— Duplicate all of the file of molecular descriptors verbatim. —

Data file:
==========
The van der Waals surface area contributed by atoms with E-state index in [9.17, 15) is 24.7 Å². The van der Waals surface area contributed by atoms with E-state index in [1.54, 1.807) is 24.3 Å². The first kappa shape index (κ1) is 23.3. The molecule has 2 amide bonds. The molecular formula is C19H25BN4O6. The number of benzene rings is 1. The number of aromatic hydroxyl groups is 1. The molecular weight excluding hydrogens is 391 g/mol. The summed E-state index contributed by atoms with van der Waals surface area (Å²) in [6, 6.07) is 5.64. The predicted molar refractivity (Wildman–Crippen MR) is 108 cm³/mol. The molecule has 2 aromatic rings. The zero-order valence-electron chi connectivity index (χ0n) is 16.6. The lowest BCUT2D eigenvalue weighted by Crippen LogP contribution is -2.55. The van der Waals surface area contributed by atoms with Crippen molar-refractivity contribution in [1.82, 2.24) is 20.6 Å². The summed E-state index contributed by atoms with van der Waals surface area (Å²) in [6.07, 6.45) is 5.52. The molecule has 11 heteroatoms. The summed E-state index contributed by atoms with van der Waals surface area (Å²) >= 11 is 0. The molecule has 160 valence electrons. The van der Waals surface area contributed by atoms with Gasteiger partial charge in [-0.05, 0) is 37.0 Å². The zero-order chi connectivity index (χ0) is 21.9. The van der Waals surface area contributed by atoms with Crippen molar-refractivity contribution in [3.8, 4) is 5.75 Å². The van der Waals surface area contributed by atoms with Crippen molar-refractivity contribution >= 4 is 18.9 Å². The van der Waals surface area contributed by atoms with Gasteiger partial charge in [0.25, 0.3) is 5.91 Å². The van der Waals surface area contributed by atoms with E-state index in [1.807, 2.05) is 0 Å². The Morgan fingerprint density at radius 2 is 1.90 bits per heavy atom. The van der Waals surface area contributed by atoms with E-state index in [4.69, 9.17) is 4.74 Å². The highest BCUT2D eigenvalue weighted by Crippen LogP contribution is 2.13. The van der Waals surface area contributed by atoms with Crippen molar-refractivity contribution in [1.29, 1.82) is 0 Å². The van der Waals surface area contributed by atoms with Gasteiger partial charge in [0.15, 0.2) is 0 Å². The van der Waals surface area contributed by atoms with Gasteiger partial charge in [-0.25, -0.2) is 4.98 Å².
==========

The van der Waals surface area contributed by atoms with E-state index in [9.17, 15) is 24.7 Å². The van der Waals surface area contributed by atoms with E-state index in [1.54, 1.807) is 24.3 Å². The first kappa shape index (κ1) is 23.3. The molecule has 2 amide bonds. The molecular formula is C19H25BN4O6. The number of benzene rings is 1. The number of aromatic hydroxyl groups is 1. The molecular weight excluding hydrogens is 391 g/mol. The summed E-state index contributed by atoms with van der Waals surface area (Å²) in [6, 6.07) is 5.64. The predicted molar refractivity (Wildman–Crippen MR) is 108 cm³/mol. The molecule has 2 aromatic rings. The zero-order valence-electron chi connectivity index (χ0n) is 16.6. The lowest BCUT2D eigenvalue weighted by Crippen LogP contribution is -2.55. The van der Waals surface area contributed by atoms with Crippen molar-refractivity contribution in [1.82, 2.24) is 20.6 Å². The summed E-state index contributed by atoms with van der Waals surface area (Å²) in [6.07, 6.45) is 5.52. The molecule has 11 heteroatoms. The summed E-state index contributed by atoms with van der Waals surface area (Å²) >= 11 is 0. The molecule has 160 valence electrons. The van der Waals surface area contributed by atoms with Gasteiger partial charge in [-0.05, 0) is 37.0 Å². The zero-order chi connectivity index (χ0) is 21.9. The van der Waals surface area contributed by atoms with Crippen molar-refractivity contribution in [3.8, 4) is 5.75 Å². The van der Waals surface area contributed by atoms with Crippen molar-refractivity contribution >= 4 is 18.9 Å². The van der Waals surface area contributed by atoms with Gasteiger partial charge in [0.25, 0.3) is 5.91 Å². The van der Waals surface area contributed by atoms with E-state index in [1.807, 2.05) is 0 Å². The Morgan fingerprint density at radius 2 is 1.90 bits per heavy atom. The van der Waals surface area contributed by atoms with E-state index in [4.69, 9.17) is 4.74 Å². The highest BCUT2D eigenvalue weighted by Crippen LogP contribution is 2.13. The van der Waals surface area contributed by atoms with Crippen molar-refractivity contribution in [1.29, 1.82) is 0 Å². The van der Waals surface area contributed by atoms with Gasteiger partial charge in [0.15, 0.2) is 0 Å². The van der Waals surface area contributed by atoms with Gasteiger partial charge in [-0.25, -0.2) is 4.98 Å².